It makes sense to go for companies with net positive cashflows.One can also look at zero debt or nominal debt companies, says Kunj Bansal,CIO,Sanlam SMC Investment Management India.If you are keen to go for a debt ridden company,ensure that the valuations are really low to ensure that you have some margin to fall back.


Though the companies you invest are listed on Indian stock exchanges,they need not earn all their revenue in India.There are many companies that earn their revenue overseas.It is better to understand the geo-political framework of the countries.Especially in countries where democratic governments do not exist the risk is high.Recent issue of volcanic ash in European skies grounded airline shares.This underlined the risk associated with such low probabilityhigh impact black swan events.Diversification is the only way out here.It makes sense to have some meaning full diversification by investing in markets sharing low correlation with each other.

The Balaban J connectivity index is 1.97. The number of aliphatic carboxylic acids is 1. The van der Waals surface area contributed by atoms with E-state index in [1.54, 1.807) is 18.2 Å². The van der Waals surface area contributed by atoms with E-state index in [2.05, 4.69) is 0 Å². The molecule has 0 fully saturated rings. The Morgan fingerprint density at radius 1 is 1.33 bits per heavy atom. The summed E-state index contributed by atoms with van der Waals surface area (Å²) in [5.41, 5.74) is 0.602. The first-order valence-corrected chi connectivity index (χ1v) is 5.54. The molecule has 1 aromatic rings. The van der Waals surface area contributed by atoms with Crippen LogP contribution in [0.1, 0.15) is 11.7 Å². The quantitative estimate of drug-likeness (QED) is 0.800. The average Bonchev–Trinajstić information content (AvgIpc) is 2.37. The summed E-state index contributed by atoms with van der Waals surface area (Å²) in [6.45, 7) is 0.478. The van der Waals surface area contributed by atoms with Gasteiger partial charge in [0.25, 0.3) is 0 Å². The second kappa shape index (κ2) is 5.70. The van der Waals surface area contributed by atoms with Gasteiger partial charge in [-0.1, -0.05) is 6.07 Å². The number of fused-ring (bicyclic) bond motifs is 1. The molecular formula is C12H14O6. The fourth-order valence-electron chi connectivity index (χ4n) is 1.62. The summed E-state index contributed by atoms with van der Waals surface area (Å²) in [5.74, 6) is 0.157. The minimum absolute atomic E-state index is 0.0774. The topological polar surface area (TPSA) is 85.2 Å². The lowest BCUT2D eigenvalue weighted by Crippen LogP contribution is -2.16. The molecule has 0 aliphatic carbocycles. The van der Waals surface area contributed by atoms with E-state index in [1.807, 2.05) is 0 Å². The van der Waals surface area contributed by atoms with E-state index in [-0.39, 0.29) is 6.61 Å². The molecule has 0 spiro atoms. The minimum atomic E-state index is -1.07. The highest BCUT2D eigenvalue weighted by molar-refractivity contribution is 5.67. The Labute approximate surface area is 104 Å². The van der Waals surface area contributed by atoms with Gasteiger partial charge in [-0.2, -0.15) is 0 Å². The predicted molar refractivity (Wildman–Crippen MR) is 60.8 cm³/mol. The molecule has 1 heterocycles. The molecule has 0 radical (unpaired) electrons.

Companies earning their revenue or paying for their raw materials in foreign currency run the risk of fluctuations in foreign exchange.At a time when the global markets are turning more integrated,it is imperative to have a close look at the foreign exchange movements.A weak local currency is helpful for an exporting company,but makes the life miserable for a company that imports its raw material but cannot Risks associated with equity markets.The only solution to this problem is to identify earnings sensitivity at various level of cross currency rates and accordingly take positions,other things remaining the same.